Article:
The right not to testify against oneself in an American courtroom is absolute. What if, however, the testimony offered was compelled not by a U.S.-based prosecutor, but by a foreign government following its own laws? According to the U.S. Court of Appeals for the Second Circuit decision in United States v. Allen, the rule remains the same: The Fifth Amendment’s prohibition on the use of compelled testimony in American criminal proceedings applies even when a foreign sovereign has compelled the testimony. The government’s petition to rehear the case by the full Second Circuit panel was recently denied, which means the decision stands—for now.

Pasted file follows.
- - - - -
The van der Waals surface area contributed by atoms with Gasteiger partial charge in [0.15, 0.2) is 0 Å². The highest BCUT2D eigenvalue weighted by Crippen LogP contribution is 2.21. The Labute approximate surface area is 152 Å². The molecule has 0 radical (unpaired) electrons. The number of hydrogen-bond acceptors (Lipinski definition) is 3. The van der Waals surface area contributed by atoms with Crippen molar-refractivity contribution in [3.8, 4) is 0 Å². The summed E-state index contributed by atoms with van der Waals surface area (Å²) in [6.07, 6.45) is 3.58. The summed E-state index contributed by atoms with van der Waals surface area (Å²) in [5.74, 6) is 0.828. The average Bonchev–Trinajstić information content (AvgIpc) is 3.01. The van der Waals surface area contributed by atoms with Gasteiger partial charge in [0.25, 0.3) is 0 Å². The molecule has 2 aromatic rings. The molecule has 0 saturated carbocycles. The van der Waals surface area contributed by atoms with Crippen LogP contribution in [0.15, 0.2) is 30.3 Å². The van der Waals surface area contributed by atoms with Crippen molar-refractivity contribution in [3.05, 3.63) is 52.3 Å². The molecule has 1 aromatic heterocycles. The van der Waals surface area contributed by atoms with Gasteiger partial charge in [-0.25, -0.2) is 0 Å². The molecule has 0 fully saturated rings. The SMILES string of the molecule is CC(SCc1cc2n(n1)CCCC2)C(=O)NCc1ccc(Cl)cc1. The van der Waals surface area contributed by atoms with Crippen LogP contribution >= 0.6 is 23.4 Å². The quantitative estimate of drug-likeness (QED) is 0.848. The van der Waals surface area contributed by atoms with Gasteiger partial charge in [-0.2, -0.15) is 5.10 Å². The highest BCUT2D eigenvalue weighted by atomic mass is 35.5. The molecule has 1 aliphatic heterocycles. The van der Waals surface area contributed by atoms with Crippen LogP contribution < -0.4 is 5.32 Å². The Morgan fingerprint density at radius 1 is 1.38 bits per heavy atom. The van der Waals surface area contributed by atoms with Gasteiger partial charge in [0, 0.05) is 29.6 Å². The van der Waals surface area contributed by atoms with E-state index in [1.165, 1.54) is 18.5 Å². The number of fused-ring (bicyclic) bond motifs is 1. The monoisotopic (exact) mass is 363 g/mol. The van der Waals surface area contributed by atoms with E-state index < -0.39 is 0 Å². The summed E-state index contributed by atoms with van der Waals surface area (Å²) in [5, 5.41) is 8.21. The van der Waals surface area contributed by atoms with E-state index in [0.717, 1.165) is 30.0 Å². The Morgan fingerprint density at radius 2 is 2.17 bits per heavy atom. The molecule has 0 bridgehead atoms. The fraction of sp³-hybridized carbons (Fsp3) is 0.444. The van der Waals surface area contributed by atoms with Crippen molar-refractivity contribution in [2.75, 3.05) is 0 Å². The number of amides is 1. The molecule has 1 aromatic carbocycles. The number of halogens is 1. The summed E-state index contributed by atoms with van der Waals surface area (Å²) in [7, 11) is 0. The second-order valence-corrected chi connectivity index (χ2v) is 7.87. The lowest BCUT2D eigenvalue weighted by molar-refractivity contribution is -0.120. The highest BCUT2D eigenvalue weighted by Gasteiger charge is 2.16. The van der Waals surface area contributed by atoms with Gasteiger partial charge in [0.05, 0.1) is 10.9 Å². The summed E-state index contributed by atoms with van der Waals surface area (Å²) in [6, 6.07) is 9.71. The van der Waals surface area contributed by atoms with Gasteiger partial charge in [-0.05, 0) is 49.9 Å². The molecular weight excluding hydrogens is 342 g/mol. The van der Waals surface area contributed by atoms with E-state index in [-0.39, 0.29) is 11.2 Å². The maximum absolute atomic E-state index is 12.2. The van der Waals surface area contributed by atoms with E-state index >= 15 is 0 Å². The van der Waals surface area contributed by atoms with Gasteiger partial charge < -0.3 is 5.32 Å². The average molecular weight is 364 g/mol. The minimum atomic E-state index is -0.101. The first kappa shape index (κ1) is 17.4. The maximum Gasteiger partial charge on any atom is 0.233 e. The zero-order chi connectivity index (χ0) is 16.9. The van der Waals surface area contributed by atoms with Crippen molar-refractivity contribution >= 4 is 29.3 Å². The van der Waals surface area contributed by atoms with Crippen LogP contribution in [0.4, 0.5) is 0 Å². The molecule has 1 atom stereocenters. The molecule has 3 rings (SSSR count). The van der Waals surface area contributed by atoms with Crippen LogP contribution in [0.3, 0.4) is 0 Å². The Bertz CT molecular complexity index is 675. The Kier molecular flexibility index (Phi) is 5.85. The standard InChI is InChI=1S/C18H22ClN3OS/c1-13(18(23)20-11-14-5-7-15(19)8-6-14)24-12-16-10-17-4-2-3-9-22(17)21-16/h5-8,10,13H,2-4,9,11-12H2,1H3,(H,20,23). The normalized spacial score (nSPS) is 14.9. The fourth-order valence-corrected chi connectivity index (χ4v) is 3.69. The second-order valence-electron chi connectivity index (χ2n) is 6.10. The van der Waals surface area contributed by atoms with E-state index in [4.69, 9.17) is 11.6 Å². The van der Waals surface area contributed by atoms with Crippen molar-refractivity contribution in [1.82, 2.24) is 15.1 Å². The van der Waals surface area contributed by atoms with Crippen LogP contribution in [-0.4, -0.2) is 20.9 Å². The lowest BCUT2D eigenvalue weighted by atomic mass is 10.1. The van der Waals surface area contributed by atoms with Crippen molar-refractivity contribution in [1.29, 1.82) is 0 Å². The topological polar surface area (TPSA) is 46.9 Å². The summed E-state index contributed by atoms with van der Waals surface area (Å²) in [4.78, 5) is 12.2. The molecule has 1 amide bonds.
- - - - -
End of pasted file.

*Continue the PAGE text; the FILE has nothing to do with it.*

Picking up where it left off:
Viewed practically, this decision exposes American prosecutors to a difficult trilemma: cease reliance on foreign criminal enforcement altogether; accept the risk that foreign evidence may endanger complex white-collar prosecutions; or seek to calibrate foreign enforcement to American investigatory standards.
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